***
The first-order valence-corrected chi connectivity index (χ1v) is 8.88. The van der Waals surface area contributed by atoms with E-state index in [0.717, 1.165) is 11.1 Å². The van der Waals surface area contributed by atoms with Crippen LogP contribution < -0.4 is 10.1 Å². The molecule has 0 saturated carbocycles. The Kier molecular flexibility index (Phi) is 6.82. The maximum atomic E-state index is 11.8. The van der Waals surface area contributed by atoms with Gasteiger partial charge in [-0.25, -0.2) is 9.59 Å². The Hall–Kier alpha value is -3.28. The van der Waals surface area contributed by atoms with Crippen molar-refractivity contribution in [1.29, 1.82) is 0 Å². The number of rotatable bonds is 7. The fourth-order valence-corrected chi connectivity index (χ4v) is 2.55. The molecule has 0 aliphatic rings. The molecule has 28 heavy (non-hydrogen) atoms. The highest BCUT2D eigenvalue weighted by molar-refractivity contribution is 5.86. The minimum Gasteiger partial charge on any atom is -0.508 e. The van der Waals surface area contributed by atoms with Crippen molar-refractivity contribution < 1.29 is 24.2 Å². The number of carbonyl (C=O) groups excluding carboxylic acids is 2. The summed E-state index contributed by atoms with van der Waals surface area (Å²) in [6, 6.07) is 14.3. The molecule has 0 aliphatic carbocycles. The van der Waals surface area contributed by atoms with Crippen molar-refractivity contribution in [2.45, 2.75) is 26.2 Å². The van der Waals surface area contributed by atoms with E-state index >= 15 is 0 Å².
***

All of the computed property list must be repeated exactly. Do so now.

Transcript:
The first-order valence-corrected chi connectivity index (χ1v) is 8.88. The van der Waals surface area contributed by atoms with E-state index in [0.717, 1.165) is 11.1 Å². The van der Waals surface area contributed by atoms with Crippen LogP contribution < -0.4 is 10.1 Å². The molecule has 0 saturated carbocycles. The Kier molecular flexibility index (Phi) is 6.82. The maximum atomic E-state index is 11.8. The van der Waals surface area contributed by atoms with Gasteiger partial charge in [-0.25, -0.2) is 9.59 Å². The Hall–Kier alpha value is -3.28. The van der Waals surface area contributed by atoms with Crippen molar-refractivity contribution in [1.29, 1.82) is 0 Å². The number of rotatable bonds is 7. The fourth-order valence-corrected chi connectivity index (χ4v) is 2.55. The molecule has 0 aliphatic rings. The molecule has 28 heavy (non-hydrogen) atoms. The highest BCUT2D eigenvalue weighted by molar-refractivity contribution is 5.86. The minimum Gasteiger partial charge on any atom is -0.508 e. The van der Waals surface area contributed by atoms with Crippen molar-refractivity contribution < 1.29 is 24.2 Å². The number of carbonyl (C=O) groups excluding carboxylic acids is 2. The summed E-state index contributed by atoms with van der Waals surface area (Å²) in [6, 6.07) is 14.3. The molecule has 0 aliphatic carbocycles. The van der Waals surface area contributed by atoms with Crippen molar-refractivity contribution in [2.45, 2.75) is 26.2 Å². The van der Waals surface area contributed by atoms with E-state index >= 15 is 0 Å².